On the Road

On the Road

13071776_1474279299264817_5955152375711111058_oI stood by the side of U.S. 191 waving my arms. Another car slid past. Then another. And another.

“Damn it!” I shouted after the fifth went by without slowing. “Stupid!”

Rain was beginning to fall, and the wind had picked up. The clouds hung low over the mesa. The La Sals were covered in snow.

I was 25 miles from Indian Creek, 40 from Moab, and the battery in my Honda Element was down to Empty.

I’m such an idiot sometimes.

The plan was for a rest day. After three days of sandstone splitters my fingers were shot, my hands were raw and my arms were spent. I needed a shower, a refill on water, some internet and a grocery store. But instead I was on the side of the road miles from anywhere hoping against reason to flag down a pair of jumper cables.

Sometimes the adventure on climbing trips has nothing to do with the climbing.

Everything began in April. First stop: Washington D.C., the climbing Mecca. Andre, my scheduled Red Rocks and Yosemite partner, offered a session at Earth Treks and to let me crash in his spare room. After a New England winter of ice and snow it felt great to pull plastic. Humbling, but fun.

12961430_1458805094145571_3194725830949882464_oFrom there I drove on to Wilmington, North Carolina, for a weekend of freediving, descending like a SCUBA diver but without a tank, holding my breath as the light faded through the meters of oceanwater. Stealth-camping in my Element, eating meals out of Wholefoods, it felt like any climbing weekend, except that the worst advice you can give is “BREATHE!”

From there I drove west, the favored direction for the next six weeks. The first real climbing stop was Eastern Tennessee and two days at a secret cliff a friend was developing. “It’s a mix of the Red and the New,” he told me, “more technical than the Red but fewer stopper cruxes than the New.” An oath of secrecy later I found myself below a 40-meter high cliffband stretching from hollow to hollow, perfect orange rock towering above.

13002451_1459754597383954_5867903751223971741_o“This route is five stars,” my friend told me again and again. He was right. Beautiful sandstone, and to ourselves. We put up a new 5.12 with a fun bouldery crux near the ground and bolt after bolt of devious climbing above, 16 bolts of perfection. The Southeast is still full of hidden gems.

But I had friends to meet in the Red, as well as a project to attend to.

For Northeasterners the RRG is a transition ground, the place to switch from pulling on ice tools to grabbing rock holds. It’s a spring pilgrimage, one seldom observed fit for rock climbing.

A few years ago I caught a glimpse of Cell Block Six, a soaring line on the Midnight Surf wall. It called to me, a perfect transition route—big holds, big moves, lots of airtime—it seemed to shout “Welcome to sport climbing season!” I wanted on.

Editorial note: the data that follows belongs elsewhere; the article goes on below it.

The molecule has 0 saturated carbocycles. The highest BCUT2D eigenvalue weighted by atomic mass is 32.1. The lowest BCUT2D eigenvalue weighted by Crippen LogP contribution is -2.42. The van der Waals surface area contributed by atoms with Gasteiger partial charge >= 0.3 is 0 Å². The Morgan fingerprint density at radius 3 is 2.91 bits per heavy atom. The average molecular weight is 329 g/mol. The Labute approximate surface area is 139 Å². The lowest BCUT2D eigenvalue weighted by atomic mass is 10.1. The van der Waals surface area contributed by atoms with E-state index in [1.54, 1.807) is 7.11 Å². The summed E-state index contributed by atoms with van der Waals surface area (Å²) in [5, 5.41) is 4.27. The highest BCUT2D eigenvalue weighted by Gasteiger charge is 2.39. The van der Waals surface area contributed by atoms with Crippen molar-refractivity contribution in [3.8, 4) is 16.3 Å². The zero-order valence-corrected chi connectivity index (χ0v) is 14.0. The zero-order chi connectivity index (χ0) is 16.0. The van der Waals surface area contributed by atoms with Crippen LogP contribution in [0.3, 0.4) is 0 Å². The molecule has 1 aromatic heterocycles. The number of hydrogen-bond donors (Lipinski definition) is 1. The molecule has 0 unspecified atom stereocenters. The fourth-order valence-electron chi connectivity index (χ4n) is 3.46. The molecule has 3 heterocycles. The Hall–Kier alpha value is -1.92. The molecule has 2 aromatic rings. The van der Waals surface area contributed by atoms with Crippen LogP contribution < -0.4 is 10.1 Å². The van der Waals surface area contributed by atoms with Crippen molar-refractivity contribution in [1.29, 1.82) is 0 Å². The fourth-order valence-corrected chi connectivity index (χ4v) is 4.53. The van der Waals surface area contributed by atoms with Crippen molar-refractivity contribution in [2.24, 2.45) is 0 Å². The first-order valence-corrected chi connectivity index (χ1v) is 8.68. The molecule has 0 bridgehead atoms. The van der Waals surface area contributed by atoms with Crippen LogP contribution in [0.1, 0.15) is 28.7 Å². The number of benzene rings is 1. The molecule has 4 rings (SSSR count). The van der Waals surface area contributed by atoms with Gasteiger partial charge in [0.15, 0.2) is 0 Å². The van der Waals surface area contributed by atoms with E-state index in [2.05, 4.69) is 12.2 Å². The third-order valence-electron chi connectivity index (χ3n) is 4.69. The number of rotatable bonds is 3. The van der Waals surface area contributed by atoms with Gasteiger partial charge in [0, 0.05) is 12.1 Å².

So day one: Warm up slow on 5.10, then head to where the cliff arches at angles that block the sun. Get on the project. Fall all over the project.

Day two: Recover from Day one.

It took two days of gravity testing, pizza dinners and sandstone buckets to clip the chains, but a pair of handjams after the crux unlocked the route. Desperate through the crux, I recovered enough in those jams to feel like the chains came too soon. The transition to rock season was on!

With the project in my pocket I turned west again, to Indian Creek. It’d been 13 years since I’d climbed in the Creek, I was due a visit. And after a few years mostly sport climbing the idea of splitters beckoned. Last fall I was part of an AAC exchange to the Caucus Mountains, climbing rock routes and alpine peaks in Armenia and Georgia. Our host was a strong and energetic Armenian named Mkhitar, and after the trip our group wanted to return the hosting favor. Mkhitar accepted an invitation from exchange member and famous alpinist Jim Donini to take a month-long tour of American rock, from the Creek to Red Rocks to Yosemite to the Black Canyon. Anyone who wanted to join was welcome to tag along.

13123396_1475909295768484_6295289621947350976_oThat’s how I landed on the side of the U.S. 191 waving in vain at passing cars.

The Creek is buried in technological darkness. Indeed, that is part of its appeal—no services, no cell coverage, just coyotes and varnished sandstone. The camping is primitive, the climbing superb. After the noise of Miguel’s and 1,000 miles of highway I sunk into that darkness with relish.

Jim, Mkhitar and a small crew had already staked out a camp and were on the rocks when I arrived. I spilled out of my Element and roped up, barely 7 hours out of Denver. Mkhitar’s face was stretched thin in a smile as he looked at the walls surrounding him. It was going to be a good trip.

But two days later after pitch after pitch of steep sandstone I needed a break. I tumbled back into my car and headed north. Rain spat as I climbed out of the canyon to the plateau, occasionally unleashing in waves, then quiet. I turned on my wipers, then my headlights. Red mud rinsed the land around me.

The first cell signal popped up a short distance from where the road to Indian Creek intersects the highway. My phone buzzed to life; emails downloading, text messages vibrating. I pulled over and switched off the car, leaving the key turned one click to listen to the radio. Three days away and a lot had happened; I started sorting through the layers.